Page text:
Consider a late night stroll around Osaka Castle, which is lit up with the Sakuya Lumina light display when the sun sets. With its roots tracing back to the Sengoku period, the castle has endured a rich history, witnessing battles, reconstruction, and pivotal events in Japanese history. It houses an ever-changing exhibition of cultural assets related to Toyotomi Hideyoshi, the Sengoku period, and Osaka Castle's history. 


DAY 2

MORE MUSEUMS & ARTIST STUDIOS

On the second day,  seize the opportunity to visit a local artist or continue along the path of exploring private collections housed in museums.

Photo courtesy: Yoshiko Naragino

10 AM - ARTIST STUDIO: Yoshiko Naragino

Yoshiko’s work consistently aims to express joy, vitality, and happiness through various creatures, events, and patterns, creating a larger-than-life fantasy that evokes familiar sceneries and stories. The size of the works requires viewers to look up, squat down, or move around, allowing for an immersive three-dimensional experience that emphasizes the weight and presence of the art.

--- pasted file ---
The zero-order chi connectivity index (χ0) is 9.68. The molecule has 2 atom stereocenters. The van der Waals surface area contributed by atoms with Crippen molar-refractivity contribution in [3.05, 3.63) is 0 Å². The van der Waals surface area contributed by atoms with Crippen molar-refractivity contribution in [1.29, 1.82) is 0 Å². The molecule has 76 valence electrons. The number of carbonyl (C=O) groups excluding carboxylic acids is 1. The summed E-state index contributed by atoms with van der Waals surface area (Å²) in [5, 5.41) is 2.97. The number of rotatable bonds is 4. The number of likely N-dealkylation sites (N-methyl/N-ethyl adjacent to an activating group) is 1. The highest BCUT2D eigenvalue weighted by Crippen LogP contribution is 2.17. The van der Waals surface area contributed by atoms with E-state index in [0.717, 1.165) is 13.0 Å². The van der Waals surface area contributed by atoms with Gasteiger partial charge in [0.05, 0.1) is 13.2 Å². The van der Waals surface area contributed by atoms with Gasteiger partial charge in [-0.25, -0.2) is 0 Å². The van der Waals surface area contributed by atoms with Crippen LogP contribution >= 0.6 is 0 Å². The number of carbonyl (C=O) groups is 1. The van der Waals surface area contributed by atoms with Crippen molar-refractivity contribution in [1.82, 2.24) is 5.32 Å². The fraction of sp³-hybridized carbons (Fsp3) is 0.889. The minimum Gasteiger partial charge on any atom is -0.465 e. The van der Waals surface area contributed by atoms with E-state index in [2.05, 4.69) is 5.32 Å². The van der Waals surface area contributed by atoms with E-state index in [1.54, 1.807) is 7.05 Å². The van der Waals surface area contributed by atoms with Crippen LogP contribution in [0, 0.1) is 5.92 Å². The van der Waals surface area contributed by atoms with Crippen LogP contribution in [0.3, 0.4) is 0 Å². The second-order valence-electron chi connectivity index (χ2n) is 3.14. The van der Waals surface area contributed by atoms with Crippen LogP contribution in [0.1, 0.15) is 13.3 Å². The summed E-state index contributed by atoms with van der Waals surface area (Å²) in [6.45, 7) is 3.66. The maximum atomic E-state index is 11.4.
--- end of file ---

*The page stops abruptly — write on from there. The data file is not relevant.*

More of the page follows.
Yoshiko Naragino Website

Photo courtesy: Yoshiko Naragino

11 AM - KATE STRACHAN

Kate Strachan is a transdisciplinary artist, who divides her time between Asia and the US.  Her clay work integrates various materials such as wax, wood and fiber to form manuscripts, sculpture, installation, and video art. Kate's work is viewed as a collection of both relics and texts conveying and preserving the routine of action, sexuality and silence. ​

Photo courtesy: Kate Strachan

1 PM - Japanese Folk Crafts Museum Osaka

Photo courtesy: Kate Strachan
Photo courtesy: Kate Strachan

The Japan Folk Crafts Museum Osaka, originally constructed as an exhibition hall, has undergone transformation and currently functions as the western base for the "Mingei Movement." Founded by Muneyoshi Yanagi, the Mingei Movement underscores the value of appreciating folk crafts and recognizing the beauty inherent in everyday, utilitarian objects.